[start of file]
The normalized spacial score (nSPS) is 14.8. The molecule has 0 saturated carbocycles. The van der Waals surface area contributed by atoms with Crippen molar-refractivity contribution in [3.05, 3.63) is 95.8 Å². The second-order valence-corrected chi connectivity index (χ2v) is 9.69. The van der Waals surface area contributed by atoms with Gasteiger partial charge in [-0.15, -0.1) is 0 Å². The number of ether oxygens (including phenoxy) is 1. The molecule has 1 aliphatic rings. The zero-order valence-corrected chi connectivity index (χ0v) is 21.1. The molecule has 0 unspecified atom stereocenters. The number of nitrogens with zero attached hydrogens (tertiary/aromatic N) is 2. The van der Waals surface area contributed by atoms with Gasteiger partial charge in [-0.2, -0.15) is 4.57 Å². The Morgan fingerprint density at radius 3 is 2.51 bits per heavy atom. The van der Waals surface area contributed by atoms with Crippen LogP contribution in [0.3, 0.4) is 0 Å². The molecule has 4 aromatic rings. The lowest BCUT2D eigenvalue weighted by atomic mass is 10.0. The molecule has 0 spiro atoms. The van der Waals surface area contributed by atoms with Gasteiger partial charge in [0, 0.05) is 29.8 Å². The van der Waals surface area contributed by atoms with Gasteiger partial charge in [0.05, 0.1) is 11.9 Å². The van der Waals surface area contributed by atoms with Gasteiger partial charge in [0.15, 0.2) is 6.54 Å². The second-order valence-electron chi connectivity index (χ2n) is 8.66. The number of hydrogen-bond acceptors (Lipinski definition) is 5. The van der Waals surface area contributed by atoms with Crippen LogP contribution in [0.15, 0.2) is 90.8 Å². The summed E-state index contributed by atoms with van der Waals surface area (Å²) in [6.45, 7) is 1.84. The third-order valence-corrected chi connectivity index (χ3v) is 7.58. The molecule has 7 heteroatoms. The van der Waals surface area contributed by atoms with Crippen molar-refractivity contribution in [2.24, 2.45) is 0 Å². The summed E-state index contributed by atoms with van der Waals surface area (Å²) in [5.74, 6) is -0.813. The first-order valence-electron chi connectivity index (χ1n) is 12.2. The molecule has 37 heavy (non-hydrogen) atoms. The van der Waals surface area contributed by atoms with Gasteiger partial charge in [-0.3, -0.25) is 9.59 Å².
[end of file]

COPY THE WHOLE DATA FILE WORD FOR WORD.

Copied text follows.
The normalized spacial score (nSPS) is 14.8. The molecule has 0 saturated carbocycles. The van der Waals surface area contributed by atoms with Crippen molar-refractivity contribution in [3.05, 3.63) is 95.8 Å². The second-order valence-corrected chi connectivity index (χ2v) is 9.69. The van der Waals surface area contributed by atoms with Gasteiger partial charge in [-0.15, -0.1) is 0 Å². The number of ether oxygens (including phenoxy) is 1. The molecule has 1 aliphatic rings. The zero-order valence-corrected chi connectivity index (χ0v) is 21.1. The molecule has 0 unspecified atom stereocenters. The number of nitrogens with zero attached hydrogens (tertiary/aromatic N) is 2. The van der Waals surface area contributed by atoms with Gasteiger partial charge in [-0.2, -0.15) is 4.57 Å². The Morgan fingerprint density at radius 3 is 2.51 bits per heavy atom. The van der Waals surface area contributed by atoms with Crippen LogP contribution in [0.3, 0.4) is 0 Å². The molecule has 4 aromatic rings. The lowest BCUT2D eigenvalue weighted by atomic mass is 10.0. The molecule has 0 spiro atoms. The van der Waals surface area contributed by atoms with Gasteiger partial charge in [0, 0.05) is 29.8 Å². The van der Waals surface area contributed by atoms with Gasteiger partial charge in [0.05, 0.1) is 11.9 Å². The van der Waals surface area contributed by atoms with Gasteiger partial charge in [0.15, 0.2) is 6.54 Å². The second-order valence-electron chi connectivity index (χ2n) is 8.66. The number of hydrogen-bond acceptors (Lipinski definition) is 5. The van der Waals surface area contributed by atoms with Crippen LogP contribution in [0.15, 0.2) is 90.8 Å². The summed E-state index contributed by atoms with van der Waals surface area (Å²) in [6.45, 7) is 1.84. The third-order valence-corrected chi connectivity index (χ3v) is 7.58. The molecule has 7 heteroatoms. The van der Waals surface area contributed by atoms with Crippen molar-refractivity contribution in [2.24, 2.45) is 0 Å². The summed E-state index contributed by atoms with van der Waals surface area (Å²) in [5.74, 6) is -0.813. The first-order valence-electron chi connectivity index (χ1n) is 12.2. The molecule has 37 heavy (non-hydrogen) atoms. The van der Waals surface area contributed by atoms with Gasteiger partial charge in [-0.3, -0.25) is 9.59 Å².